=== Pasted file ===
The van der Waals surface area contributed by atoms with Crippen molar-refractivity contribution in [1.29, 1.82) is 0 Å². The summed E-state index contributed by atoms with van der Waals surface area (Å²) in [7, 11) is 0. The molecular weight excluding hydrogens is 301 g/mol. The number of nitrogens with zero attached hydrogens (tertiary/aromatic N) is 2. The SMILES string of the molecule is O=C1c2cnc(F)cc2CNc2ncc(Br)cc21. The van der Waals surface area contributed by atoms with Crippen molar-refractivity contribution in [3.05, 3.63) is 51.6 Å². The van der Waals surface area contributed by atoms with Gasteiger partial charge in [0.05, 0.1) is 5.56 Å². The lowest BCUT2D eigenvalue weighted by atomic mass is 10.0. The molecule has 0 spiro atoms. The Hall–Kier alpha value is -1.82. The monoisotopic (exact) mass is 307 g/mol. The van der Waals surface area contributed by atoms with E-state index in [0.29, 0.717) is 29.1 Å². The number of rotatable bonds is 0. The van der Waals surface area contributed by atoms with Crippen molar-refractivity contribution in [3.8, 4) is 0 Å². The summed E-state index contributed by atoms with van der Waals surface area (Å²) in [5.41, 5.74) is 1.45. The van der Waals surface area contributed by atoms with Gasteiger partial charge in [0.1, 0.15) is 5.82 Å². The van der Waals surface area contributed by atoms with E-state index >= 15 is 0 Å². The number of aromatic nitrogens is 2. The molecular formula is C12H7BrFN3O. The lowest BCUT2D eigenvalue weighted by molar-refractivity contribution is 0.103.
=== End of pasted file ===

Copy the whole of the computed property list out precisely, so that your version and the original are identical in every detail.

The van der Waals surface area contributed by atoms with Crippen molar-refractivity contribution in [1.29, 1.82) is 0 Å². The summed E-state index contributed by atoms with van der Waals surface area (Å²) in [7, 11) is 0. The molecular weight excluding hydrogens is 301 g/mol. The number of nitrogens with zero attached hydrogens (tertiary/aromatic N) is 2. The SMILES string of the molecule is O=C1c2cnc(F)cc2CNc2ncc(Br)cc21. The van der Waals surface area contributed by atoms with Crippen molar-refractivity contribution in [3.05, 3.63) is 51.6 Å². The van der Waals surface area contributed by atoms with Gasteiger partial charge in [0.05, 0.1) is 5.56 Å². The lowest BCUT2D eigenvalue weighted by atomic mass is 10.0. The molecule has 0 spiro atoms. The Hall–Kier alpha value is -1.82. The monoisotopic (exact) mass is 307 g/mol. The van der Waals surface area contributed by atoms with E-state index in [0.29, 0.717) is 29.1 Å². The number of rotatable bonds is 0. The van der Waals surface area contributed by atoms with Crippen molar-refractivity contribution in [3.8, 4) is 0 Å². The summed E-state index contributed by atoms with van der Waals surface area (Å²) in [5.41, 5.74) is 1.45. The van der Waals surface area contributed by atoms with Gasteiger partial charge in [0.1, 0.15) is 5.82 Å². The van der Waals surface area contributed by atoms with E-state index >= 15 is 0 Å². The number of aromatic nitrogens is 2. The molecular formula is C12H7BrFN3O. The lowest BCUT2D eigenvalue weighted by molar-refractivity contribution is 0.103.